32. The Corps and several commenters address the additional question of whether federal entities are subject to monetary penalties for non-compliance with mandatory Reliability Standards. We view this as a separate and distinct issue. We need not and do not address it here.

2. Section 215 Jurisdiction Over Users, Owners, and Operators

33. With regard to the Commission's section 215 jurisdiction, FPA section 215(b)(1) states, in relevant part,

Jurisdiction and applicability: (1) The Commission shall have jurisdiction * * * over * * * all users, owners and operators of the bulk-power system, including but not limited to the entities described in section 201(f), for purposes of approving reliability standards established under this section and enforcing compliance with [section 215]. All users, owners and operators of the bulk-power system shall comply with reliability standards that take effect under this section.[29]

FPA section 201(f) states, in relevant part,

No provision in [Part II of the FPA] shall apply to, or be deemed to include, the United States, a State or any political subdivision of a state, * * * or any agency, authority, or instrumentality of any one or more of the foregoing * * * unless such provision makes specific reference thereto.

34. The language of section 215(b) refers to entities within the Commission's section 215 jurisdiction as “including but not limited to the entities described in section 201(f).” In turn, section 201(f) specifically refers to “the United States, a State or any political subdivision of a state, * * * or any agency, authority, or instrumentality of any one or more of the foregoing.” FPA section 215(b) is clear that the Commission shall have jurisdiction over those described entities “for purposes of approving reliability standards established under this section and enforcing compliance with this section.” Had Congress intended, by its reference to section 201(f), to extend the section 201(f) exemption to section 215, there would have been no need to include the reference at all. Section 201(f) is in place, absent a specific reference to the contrary. Congress instead specifically included within the Commission's section 215 jurisdiction each entity described in section 201(f) that is a user, owner, or operator of the Bulk-Power System. Based on the expanded jurisdictional reach of the statute, the Commission concludes that Congress intended section 215 to be comprehensive; excluding federal agencies would create a significant gap Start Printed Page 54038in the ERO's and the Commission's reliability oversight.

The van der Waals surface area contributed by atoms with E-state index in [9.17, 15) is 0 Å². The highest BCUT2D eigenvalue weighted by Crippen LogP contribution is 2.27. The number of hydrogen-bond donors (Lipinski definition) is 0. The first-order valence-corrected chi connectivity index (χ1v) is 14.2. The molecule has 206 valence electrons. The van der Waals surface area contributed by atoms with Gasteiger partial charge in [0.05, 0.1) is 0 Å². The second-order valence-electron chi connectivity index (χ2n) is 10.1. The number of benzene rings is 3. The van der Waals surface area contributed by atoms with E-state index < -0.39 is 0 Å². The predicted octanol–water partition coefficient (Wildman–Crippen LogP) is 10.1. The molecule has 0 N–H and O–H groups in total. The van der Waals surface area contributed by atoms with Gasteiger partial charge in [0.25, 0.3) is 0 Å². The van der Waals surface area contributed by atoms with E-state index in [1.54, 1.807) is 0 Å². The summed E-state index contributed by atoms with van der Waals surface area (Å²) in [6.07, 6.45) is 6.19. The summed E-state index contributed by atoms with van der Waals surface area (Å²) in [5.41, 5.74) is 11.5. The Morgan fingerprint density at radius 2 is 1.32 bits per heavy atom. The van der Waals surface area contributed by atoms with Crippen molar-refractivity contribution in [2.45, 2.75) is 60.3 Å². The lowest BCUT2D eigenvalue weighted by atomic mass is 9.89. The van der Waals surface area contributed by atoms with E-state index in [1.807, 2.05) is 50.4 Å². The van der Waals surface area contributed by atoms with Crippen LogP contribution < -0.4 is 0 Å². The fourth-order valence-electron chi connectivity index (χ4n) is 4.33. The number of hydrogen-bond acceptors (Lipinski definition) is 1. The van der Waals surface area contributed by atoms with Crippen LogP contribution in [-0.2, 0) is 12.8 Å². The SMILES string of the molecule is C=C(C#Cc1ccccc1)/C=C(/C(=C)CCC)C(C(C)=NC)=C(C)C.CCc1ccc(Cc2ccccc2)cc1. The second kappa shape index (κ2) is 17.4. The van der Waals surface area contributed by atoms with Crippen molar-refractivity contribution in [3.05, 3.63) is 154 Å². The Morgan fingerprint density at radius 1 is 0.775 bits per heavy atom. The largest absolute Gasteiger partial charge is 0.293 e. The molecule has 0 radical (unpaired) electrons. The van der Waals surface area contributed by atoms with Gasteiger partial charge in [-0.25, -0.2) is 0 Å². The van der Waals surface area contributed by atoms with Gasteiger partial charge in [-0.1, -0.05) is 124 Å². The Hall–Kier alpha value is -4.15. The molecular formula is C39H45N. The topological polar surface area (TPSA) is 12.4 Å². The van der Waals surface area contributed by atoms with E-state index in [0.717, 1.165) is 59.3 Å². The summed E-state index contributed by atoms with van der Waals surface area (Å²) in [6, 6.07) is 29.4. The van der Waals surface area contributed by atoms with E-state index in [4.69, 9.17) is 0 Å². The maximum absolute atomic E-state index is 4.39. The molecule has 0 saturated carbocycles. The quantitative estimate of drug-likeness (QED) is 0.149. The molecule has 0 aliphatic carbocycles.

35. Further, section 201(b)(2) adds additional weight to the argument, which we find persuasive, that Congress intended to include federal entities under the Commission's jurisdiction. Such section, as amended by the Energy Policy Act of 2005, states under the heading “Declaration of Policy; Application of Part”: